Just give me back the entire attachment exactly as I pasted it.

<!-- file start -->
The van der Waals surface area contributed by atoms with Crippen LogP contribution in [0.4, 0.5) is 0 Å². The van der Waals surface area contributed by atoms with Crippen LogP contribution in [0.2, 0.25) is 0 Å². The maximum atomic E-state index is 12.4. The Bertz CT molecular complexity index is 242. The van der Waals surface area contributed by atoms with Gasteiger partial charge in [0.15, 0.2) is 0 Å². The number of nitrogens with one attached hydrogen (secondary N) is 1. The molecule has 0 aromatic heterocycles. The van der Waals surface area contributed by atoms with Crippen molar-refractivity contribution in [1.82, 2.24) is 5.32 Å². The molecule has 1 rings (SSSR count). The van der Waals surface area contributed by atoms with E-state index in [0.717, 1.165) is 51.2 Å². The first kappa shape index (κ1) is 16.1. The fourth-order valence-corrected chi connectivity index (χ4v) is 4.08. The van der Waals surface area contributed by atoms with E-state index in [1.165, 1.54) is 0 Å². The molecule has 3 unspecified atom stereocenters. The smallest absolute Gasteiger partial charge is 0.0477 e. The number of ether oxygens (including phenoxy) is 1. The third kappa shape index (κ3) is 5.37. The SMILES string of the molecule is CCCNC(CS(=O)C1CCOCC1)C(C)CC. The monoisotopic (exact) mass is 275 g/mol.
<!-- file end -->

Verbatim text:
The van der Waals surface area contributed by atoms with Crippen LogP contribution in [0.4, 0.5) is 0 Å². The van der Waals surface area contributed by atoms with Crippen LogP contribution in [0.2, 0.25) is 0 Å². The maximum atomic E-state index is 12.4. The Bertz CT molecular complexity index is 242. The van der Waals surface area contributed by atoms with Gasteiger partial charge in [0.15, 0.2) is 0 Å². The number of nitrogens with one attached hydrogen (secondary N) is 1. The molecule has 0 aromatic heterocycles. The van der Waals surface area contributed by atoms with Crippen molar-refractivity contribution in [1.82, 2.24) is 5.32 Å². The molecule has 1 rings (SSSR count). The van der Waals surface area contributed by atoms with E-state index in [0.717, 1.165) is 51.2 Å². The first kappa shape index (κ1) is 16.1. The fourth-order valence-corrected chi connectivity index (χ4v) is 4.08. The van der Waals surface area contributed by atoms with E-state index in [1.165, 1.54) is 0 Å². The molecule has 3 unspecified atom stereocenters. The smallest absolute Gasteiger partial charge is 0.0477 e. The number of ether oxygens (including phenoxy) is 1. The third kappa shape index (κ3) is 5.37. The SMILES string of the molecule is CCCNC(CS(=O)C1CCOCC1)C(C)CC. The monoisotopic (exact) mass is 275 g/mol.